( Disponible en anglais seulement )
Written by: Andrew Hentz, Summer Law Student
While the Trans-Pacific Partnership (TPP) talks have not recently been a prominent feature in the news, discussions continue to unfold with the latest round of negotiations completed August 22 to 30, 2013 in Brunei. As of July 23, 2013, Japan has joined the negotiations bringing the negotiating block to 12 counties: Australia, Brunei, Canada, Chile, Japan, Malaysia, Mexico, New Zealand, Peru, Singapore, the United States, and Vietnam. The potential market now includes more than 792 million people and a combined GDP of $27.5 trillion.
There are concerns amongst some in the agricultural community as to what implications such a trade block would have on Canada’s supply management system. The system was established in the 1970’s to match the supply of dairy, poultry, and eggs to consumer needs. While all of Canada’s supply-managed agricultural sectors could be affected, the impacts on the dairy industry has generated the most discussion.
It is not yet clear how the trade negotiations will unfold, or whether the dismantlement of the supply management system will become a condition to Canada’s entry into the TPP. However, if such an eventuality occurs, it will become necessary to determine how to phase-out Canada’s supply management. Any changes to the system should be structured so as to accommodate producers’ reliance upon a system established by the Canadian government and all parties’ interest in the production of safe and quality food products for the Canadian market. New Zealand and Australia provide examples of two jurisdictions which have deregulated their dairy industry and may offer lessons should the Canadian industry be required to adopt similar policies.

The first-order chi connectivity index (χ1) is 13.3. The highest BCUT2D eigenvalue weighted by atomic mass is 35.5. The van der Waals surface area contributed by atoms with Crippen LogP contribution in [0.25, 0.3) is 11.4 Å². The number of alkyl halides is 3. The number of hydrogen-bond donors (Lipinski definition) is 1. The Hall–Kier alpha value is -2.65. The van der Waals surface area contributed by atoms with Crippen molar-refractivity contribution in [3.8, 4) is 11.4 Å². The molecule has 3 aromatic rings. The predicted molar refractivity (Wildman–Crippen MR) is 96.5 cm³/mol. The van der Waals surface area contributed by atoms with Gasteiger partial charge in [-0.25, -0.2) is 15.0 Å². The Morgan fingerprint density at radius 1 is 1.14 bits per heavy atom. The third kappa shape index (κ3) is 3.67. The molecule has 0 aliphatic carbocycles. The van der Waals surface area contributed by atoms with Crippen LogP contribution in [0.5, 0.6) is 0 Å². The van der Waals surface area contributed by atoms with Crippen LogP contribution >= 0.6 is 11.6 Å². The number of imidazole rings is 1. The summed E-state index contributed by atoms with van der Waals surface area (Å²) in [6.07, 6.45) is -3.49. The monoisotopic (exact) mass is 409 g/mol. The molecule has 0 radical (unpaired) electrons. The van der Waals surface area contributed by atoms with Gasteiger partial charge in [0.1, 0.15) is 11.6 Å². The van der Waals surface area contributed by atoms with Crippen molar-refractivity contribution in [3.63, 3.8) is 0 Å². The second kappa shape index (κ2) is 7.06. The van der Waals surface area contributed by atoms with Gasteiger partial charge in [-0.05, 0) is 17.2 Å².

New Zealand did not maintain a system of supply management, but rather government sponsored subsidies and compensation for costs to promote exports. New Zealand established a single-desk export agency which regulated the export of dairy products. Through the 1980’s, fiscal pressures forced these protective measures and compensation for costs to be cut as part of a broader economic deregulation movement. The single-desk export agency was also terminated in 2001. A period of disruption followed during which many farmers were forced to leave the industry. Since that time, the industry has largely rebounded by increasing production though export to Asian markets.
Australia maintained a system of supply management for decades similar to the system currently in place in Canada. In 2001, the Australian government removed export assistance and price control measures. With consultation from producers, Australia dismantled its supply management system. To assist dairy farmers during the phase-out, Australia imposed a levy of 11 cents per litre on all milk sales for eight years. This levy was then used to fund the Dairy Structural Adjustment Program, which paid farmers in quarterly instalments to assist them transition their farm operations or prepare to compete in an unregulated market. Dairy farmers had the option to take an exit payment if they chose to leave the dairy industry. A Dairy Regional Assistance Program was also established during a three-year period to assist dairy-dependent communities diversify their farm operations.
The Canadian industry will await the progress of the TPP discussions to discern any potential implications. While assumptions that entry to the TPP requires the end of supply management may prove incorrect, the industry may be required to adapt to policy changes.